legitimate channels  I trade   into the wve                 nd  -;r'" !'    "'" ll11"
buying and improving of pr perty I   ■ lrM "'", »' " " '
ii   iid lar   ffsei even tbe f il ■ sit '   "                ' '   r" *"'   ">'f"' ,'1"
the   hotels.     Tin        d oonsumi f"""
::. ie wbospend money tbua w< old
,,    .< ... ..  ..     .  . a __.
consumed anywa)   , I'hest
land woniau      ■■: ,   ,
,. -   - ur  ,
facta  musl   astound   men   tnd    nal , ..   ,
tbem   wonder   wbat  a   m ■     the      sale      ol
saloon is. " ''"'' "'   ""' ''"'.'   '
ma oho d i
I f a man with oriminal  intern
comes to   ,,ir city, where   will you
linn and in- com pan ion i     luvsri •
in the
Oo the Saloons of Revelstoke
Tin- cry ol t be  opponent-  ol   Local
Optli n is that it will kill tbe oil j and
tin- country at large.     Such   a   Itati
ment is a direot insull  to tin   Intelli-
K-nce and manhood „f our city andkri""ia8f'i»ah0nUt.fhe 'l"v"1, '	
. ' Nakusp,     Mr.   liotliwi-ll   I-   an  active
province,   One wondera what must be
the condition of  a man's grey   matter
Mr Bi cell, ma nage ol the Cans
than Han - of ( mmerce who ws» ,
visitor to  the  city this  week, la very
H   -I   i
when he argues that   the open   saloon
is a criterion of prosperity. Borne people are foolish enough to believe thai
"Industry, intelligence  ami integrity
have something   to do   wilh   our  success.
It ie scarcely possible that the liquor mon arc tin: only people who
wish to build up tin: country,  ami Ibe
member thi ikusp Board of Trade
which baa been doing splendid ■ k
(or   that   diatrlot.      rbese  Canadian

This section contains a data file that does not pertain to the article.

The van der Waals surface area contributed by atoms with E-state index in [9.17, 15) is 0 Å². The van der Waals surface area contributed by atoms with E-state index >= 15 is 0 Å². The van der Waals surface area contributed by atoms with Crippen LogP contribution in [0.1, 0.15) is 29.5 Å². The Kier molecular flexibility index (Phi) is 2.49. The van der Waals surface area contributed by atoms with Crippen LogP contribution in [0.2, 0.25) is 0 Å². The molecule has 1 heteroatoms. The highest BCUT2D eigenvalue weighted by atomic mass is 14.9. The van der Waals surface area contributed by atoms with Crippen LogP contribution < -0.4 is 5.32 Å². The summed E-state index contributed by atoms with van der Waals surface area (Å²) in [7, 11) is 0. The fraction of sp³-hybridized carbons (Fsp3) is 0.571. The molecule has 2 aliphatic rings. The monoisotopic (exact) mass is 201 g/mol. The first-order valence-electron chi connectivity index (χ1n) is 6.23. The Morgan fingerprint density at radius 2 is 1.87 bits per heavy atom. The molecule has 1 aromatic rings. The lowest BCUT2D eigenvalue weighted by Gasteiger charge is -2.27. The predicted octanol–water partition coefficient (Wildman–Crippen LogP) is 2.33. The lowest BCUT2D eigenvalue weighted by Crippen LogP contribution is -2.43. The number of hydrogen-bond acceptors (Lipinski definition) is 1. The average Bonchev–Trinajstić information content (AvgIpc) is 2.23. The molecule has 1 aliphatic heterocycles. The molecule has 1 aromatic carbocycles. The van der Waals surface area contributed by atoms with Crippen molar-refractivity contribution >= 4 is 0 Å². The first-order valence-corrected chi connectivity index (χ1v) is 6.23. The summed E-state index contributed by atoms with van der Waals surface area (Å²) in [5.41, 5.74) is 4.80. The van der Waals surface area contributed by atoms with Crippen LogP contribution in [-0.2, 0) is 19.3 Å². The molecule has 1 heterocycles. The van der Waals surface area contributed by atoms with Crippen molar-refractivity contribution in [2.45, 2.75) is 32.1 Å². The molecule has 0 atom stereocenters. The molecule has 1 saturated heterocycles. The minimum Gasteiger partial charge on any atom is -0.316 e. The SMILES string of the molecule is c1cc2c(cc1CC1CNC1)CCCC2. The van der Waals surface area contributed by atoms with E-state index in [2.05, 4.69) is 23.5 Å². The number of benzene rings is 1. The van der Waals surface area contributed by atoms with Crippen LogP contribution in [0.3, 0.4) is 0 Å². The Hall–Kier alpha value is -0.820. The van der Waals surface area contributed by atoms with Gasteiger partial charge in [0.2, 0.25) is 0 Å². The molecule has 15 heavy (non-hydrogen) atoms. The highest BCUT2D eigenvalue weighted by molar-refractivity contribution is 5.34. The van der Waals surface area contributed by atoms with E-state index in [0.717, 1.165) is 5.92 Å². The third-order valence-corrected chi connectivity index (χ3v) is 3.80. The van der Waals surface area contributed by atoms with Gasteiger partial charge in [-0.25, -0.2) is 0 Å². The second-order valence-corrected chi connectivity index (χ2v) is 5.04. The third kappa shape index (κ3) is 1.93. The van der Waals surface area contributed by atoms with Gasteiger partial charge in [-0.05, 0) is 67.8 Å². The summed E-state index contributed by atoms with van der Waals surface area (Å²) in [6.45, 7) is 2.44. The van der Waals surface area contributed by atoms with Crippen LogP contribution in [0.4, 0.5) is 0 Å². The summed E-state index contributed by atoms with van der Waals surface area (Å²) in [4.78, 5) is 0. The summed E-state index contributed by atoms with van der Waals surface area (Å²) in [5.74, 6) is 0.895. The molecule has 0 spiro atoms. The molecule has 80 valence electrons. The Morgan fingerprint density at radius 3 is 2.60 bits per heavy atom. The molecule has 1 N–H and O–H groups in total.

Bank of Commerce  .nen  siein  to be "
live lot  and   wherever   tiny   aet   up
house they certainly  lay  themselves
out to push things,
Arrangements have been oompleted
(or Mr i,ni.iiiiz.n! lull'rav to build ,i
snwinill al, Xnkiisp, and the site of the
obi Yale-Columbia mill *ill probably
be selected    Mr. Quant/   baa sun, ,i
Inula r limits in the vicinil |
Quite a few aettters  are coming in
■  i hal  U0 dn
ippll   tO    III      '''|,' i , li"- li
,,, iaI Polli,' ioi  i rent wai
i liquoi lli   ii •  foi i In' 1,1',,
ler ll        foi Ihe  lull ■■• u  from   Dn
1909,   to June  Wth, 1010.
Dn "■: (ii tober 18th, HMi
rn   Kl I,,,
i . I'  li,   0
city,   [for is it possible to think  that
the business men ol nearly  bull the ,u"! \"u'"* ">' ''I'"1 "r "• Nakuap
, i .  , ninl the Natural 1,'es'iiirci'H   Coinpiiin
provinoe of Ontario and fully ball lho lnftnttgod ,,y Mr< Hammond, la tak tig
'to bettor I stops lo bring In a lot of settlors,
I ii 11 i-il Males hnve no wish
I  ike 11 ''ue I bill AH "I iv    llfttll dale I
i i In apply in the HupniIntendeul
 l.ll     Poll' "'  I'M       I   I 'linl al ol
11 .ol llqiiorllcenie fnr the! i Ilnr	
Hotel al  Camborne   II.C. foi the half
V'   o   froin  D" I'l'liibei Hist, Ml"I",  lo   Iiini'
Ull b, 11110,
Dated tii lob. i I8l.li, IIMU
or .;o I,,, [.', t   Viinuy,
Take Notice that we Intend to make
application to the Superintendent of
Provincial Police for a renewal of oui'
retail liquor license for the premises
known as the Leland Hold, Nakusp,
ti. C. for Un- half year from December 31st. UK)!).
October 10th, 19011.
Take mil ice that 111) days after date I
intend to apply to the Superintendent
of I'liivineial Police for a renewal ol
Ihe retail liquor license for thu Uu Ion
Hotel, Aieoivl d, II.C, for the half-
year Irom December31st, llllil), to June
Ittl'h, IIIIII.
Dated October 18th, HIO'.I.
oc 2U lui XV. .1. LiiiiiTiii usi:.
Take nnl ic.'I bal :in days after dale
wc i ute ml In apply to tin- Superintend-
cut ol Provincial Police for u renewal
of the retail liquor license fm-the Lake-
view Hotel, Arrowhead, B.C., for the
biill'-M'iii Iioiii December 31st, 1909, lo
J uui''iltilb, IllIO.
Dated October 18lh, 1909.
oc IS lm I'mai'.m \\ ,V luu in.
Notice i- hereby given that HO days
after "hue I intend to apply to the
Superintendent of the Provincial Police for a renewal of the retail liquor
license for the Queen's Hotel, Comaplix, B.C.. for tin- half year from December 31st, lirni), tn June Wth, H'W.
Dated October 18th, IIS ID.